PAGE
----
Have you heard of Tannat? The hearty red wine is great with summer barbecue and a welcome change of pace from more popular varietals like Cabernet Sauvignon and Malbec.
A wine with plenty of muscle, Tannat can stand up to just about anything. It’s a fearless wine that likes to take gamey meats and heavy roasts head-on. For a while, it was used as a blending wine but thanks to a breakout run in South America, it’s become a standalone red with its own identity.
Tannat hails from the southwest of France where it continues to be pretty widely planted and produced. But it never quite gained the traction of the more celebrated reds from Bordeaux, Burgundy, or the Loire. Dubbed a bit harsh on the palate by many French producers, Tannat was often blended with Cab Franc or Cab Sauvignon to tone it down.
In the 18th century, Tannat made its way to Uruguay. The climate proved extremely suitable and the grape went on to become the country’s most planted and celebrated. In Uruguay, it’s known as Harriague, and tends to be a bit more refined than the Tannat coming out of elsewhere. Other South American countries have embraced the grape, along with a few American states like Texas, Virginia, California, and more.
There’s no overplaying Tannat’s might. It’s even bigger than other bold varieties like Petit Syrah and Mourvèdre. It’s chewy like a good Barolo, with tons of tannin and a pretty high alcohol content (the word tannin is widely believed to be derived from the varietal’s name). Tannat is the kind of wine you can almost cut with a knife. But just because it likes to play at volume eleven does not mean Tannat is necessarily overwhelming.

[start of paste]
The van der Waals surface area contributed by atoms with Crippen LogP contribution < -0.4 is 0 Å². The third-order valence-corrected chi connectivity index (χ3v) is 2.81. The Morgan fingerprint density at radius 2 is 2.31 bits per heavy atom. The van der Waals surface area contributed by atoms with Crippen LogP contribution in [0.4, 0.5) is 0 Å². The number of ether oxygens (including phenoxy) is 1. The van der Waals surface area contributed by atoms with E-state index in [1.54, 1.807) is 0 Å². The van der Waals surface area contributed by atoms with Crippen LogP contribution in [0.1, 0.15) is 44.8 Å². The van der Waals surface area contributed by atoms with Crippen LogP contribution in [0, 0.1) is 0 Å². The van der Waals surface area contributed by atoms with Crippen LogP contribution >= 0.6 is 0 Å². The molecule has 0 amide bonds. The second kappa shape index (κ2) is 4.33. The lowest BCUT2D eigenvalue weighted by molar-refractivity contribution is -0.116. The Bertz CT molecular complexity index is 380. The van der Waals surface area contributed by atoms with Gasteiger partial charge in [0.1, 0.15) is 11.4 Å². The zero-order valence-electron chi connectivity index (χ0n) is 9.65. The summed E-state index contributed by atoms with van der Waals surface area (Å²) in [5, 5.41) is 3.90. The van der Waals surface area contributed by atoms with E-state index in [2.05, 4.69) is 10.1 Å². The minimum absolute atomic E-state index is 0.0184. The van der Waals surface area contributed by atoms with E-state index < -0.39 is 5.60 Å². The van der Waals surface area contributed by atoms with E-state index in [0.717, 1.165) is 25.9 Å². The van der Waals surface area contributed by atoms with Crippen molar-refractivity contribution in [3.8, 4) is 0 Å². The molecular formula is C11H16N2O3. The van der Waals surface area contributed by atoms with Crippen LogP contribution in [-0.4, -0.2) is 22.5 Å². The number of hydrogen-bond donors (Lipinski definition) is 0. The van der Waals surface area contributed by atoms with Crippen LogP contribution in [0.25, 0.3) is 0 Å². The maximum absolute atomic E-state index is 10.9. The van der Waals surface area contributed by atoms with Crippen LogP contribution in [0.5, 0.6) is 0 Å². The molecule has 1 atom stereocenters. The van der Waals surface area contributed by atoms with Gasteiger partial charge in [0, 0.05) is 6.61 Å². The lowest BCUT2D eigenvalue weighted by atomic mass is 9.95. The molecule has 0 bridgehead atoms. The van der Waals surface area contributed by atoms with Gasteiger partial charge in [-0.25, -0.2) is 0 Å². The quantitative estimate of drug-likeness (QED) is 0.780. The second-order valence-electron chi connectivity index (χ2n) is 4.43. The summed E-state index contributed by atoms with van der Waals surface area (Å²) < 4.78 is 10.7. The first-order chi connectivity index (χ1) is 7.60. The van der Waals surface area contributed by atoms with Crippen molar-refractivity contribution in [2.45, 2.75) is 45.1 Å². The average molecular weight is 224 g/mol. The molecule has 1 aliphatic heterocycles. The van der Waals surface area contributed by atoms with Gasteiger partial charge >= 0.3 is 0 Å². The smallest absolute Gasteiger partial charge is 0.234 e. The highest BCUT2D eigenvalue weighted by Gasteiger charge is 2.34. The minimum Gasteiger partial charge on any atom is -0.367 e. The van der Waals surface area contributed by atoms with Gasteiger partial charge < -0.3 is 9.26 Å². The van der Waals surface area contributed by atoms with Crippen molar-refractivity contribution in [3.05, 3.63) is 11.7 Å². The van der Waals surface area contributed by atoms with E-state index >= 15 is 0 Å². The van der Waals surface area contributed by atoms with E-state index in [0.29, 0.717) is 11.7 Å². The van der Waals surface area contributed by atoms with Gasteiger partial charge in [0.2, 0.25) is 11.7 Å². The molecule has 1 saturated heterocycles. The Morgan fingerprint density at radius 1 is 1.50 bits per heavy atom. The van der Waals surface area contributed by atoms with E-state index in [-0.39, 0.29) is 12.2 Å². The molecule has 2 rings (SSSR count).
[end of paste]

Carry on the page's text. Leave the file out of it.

The best Tannat wine is often driven by raspberry and plum flavors, with anise, espresso, and baking spice characteristics. It can age for a very long time in barrel and can sometimes show a smoky element, a bit in the vein of Tempranillo or Malbec, making it grill-ready and excellent alongside smoked meats and vegetables. And it can be surprisingly elegant, despite ABV levels around or sometimes more than 15 percent.
Want to dive in? Here are a few to try:
Fully loaded with black cherry and cola notes, this Tannat hails from Spotsylvania, Virginia. The towering wine was aged 25 months in the barrel, primarily neutral with some American wood. Try it with smoked ribs.
Tannat is taking off in Texas and Westcave’s work is part of that story. The Johnson City winery was one of the first in the state to fully embrace estate Tannat on its own, in all of its glory. This one is big and lasting, with nice jam and licorice flavors. It’s a small-production affair that tends to sell out rather quickly.
It simply wouldn’t be a proper Tannat list without at least one selection from its global capital, Uruguay. The Bouza is made in Montevideo and is a great example of the still-rising potential of this variety here. It’s firm but articulate, great on its own but all the better with lamb.
This French label makes some mean cuvées that showcase Tannat at the forefront of the blend. The region’s soils and elevation lead to well-rounded fruit and wines that are surprisingly bright.
This inky West Coast wine is wonderfully textured, with loads of red fruit and a deep, persistent finish. It’s fantastic with a rustic pasta made with rabbit or wild boar. The southern Oregon label even does a sparkling Tannat in the pét-nat style.
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